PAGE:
3. Your roses are so beautiful !! We also have bees in our garden, mostly in the spring when they come out. They are all in our insect hotel that is standing in our garden. When the sun begins to shine warm, the bees come out. These are all solitary bees and they don’t harm you.

  4. That rose is just gorgeous. I put lots of flowers on the edge of my vegetable garden this year to attract any type of pollinators. I hope it works. So far only some have come up. Happy Gardening.

  5. I think it is a honey bee.

  6. Lovely post, Christine. We had a swarm of bees just beyond our kitchen window, a few weeks ago. Our elderly neighbour reminded us that a swarm in May is worth a load of hay. Apparently a swarm in July isn’t worth a fly.

  7. I think it is a honey bee. You’ll soon see many more when your cotoneaster flowers. My husband and I used to keep bees. You know that it’s a bit addictive, don’t you? One hive is never enough. Contact your local beekeepers’ society for knowledge about bees and their habits in your area. Now is the season for getting a swarm, but you have to be prepared for it. Good luck!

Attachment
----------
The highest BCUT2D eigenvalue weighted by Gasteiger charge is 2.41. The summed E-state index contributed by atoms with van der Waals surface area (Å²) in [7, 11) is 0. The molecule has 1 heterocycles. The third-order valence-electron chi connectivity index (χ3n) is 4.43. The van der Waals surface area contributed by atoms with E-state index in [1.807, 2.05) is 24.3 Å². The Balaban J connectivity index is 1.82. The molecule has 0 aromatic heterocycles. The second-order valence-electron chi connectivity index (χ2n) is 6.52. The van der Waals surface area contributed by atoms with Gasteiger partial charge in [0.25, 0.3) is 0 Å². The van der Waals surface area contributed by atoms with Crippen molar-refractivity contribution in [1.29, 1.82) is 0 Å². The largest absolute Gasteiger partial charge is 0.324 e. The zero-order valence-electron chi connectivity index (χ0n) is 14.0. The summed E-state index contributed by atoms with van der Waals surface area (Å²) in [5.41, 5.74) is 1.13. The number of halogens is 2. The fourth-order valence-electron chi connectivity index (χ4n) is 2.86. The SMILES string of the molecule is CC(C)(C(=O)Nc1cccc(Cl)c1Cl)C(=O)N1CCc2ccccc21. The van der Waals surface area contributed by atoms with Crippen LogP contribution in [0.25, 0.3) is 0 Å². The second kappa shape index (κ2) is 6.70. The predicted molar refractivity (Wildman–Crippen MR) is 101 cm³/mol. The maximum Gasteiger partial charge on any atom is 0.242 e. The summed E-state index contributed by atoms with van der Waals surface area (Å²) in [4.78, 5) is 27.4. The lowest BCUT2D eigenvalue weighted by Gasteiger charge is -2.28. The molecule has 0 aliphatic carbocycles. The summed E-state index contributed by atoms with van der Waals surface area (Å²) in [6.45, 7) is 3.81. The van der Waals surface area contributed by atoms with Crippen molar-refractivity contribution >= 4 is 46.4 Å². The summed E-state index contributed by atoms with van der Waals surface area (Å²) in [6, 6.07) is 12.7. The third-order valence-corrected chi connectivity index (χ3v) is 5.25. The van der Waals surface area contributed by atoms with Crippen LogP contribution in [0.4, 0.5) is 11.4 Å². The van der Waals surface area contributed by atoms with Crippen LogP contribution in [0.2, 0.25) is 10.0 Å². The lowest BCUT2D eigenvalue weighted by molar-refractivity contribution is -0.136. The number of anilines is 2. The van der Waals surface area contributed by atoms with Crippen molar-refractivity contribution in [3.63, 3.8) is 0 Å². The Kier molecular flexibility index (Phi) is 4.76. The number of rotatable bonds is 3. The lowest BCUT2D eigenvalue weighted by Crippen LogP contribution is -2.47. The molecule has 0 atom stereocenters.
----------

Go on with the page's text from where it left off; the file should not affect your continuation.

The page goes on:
8. It looks to me like a honey bee, although I’m no expert. I like what Katharine Stewart wrote about bees, their buzz is a real summer sound and one I always enjoy. I feel I can imagine the smell of your glorious roses. I read recently that 80% of British gardens have a lawn, but 85% of gardens contain roses.

  9. Amazingly beautiful flowers!

  10. That Guinee rose looks absolutely amazing — I can imagine how heavenly it must smell! I would like more roses — I have no shade, really, and our climate is not the best — they take a lot of fiddling here. I need easy-care stuff. 🙂 My sister has more shade and is happy to cater to them and so has a gorgeous climber and some others. We shall see…..

  11. Thank you all for your comments. How fun to think a honey bee visited our foxglove! That is a nice thought.

    I’ve read that “bee hotels” for solitary bees must be kept dry over the winter or the bees will die. So this will take a bit more thought on our part. You can bring the bee hotel inside for the winter but we have no place we could do that; or you can build a good overhang to protect them.

    Martin, I love the two sayings! Thank you.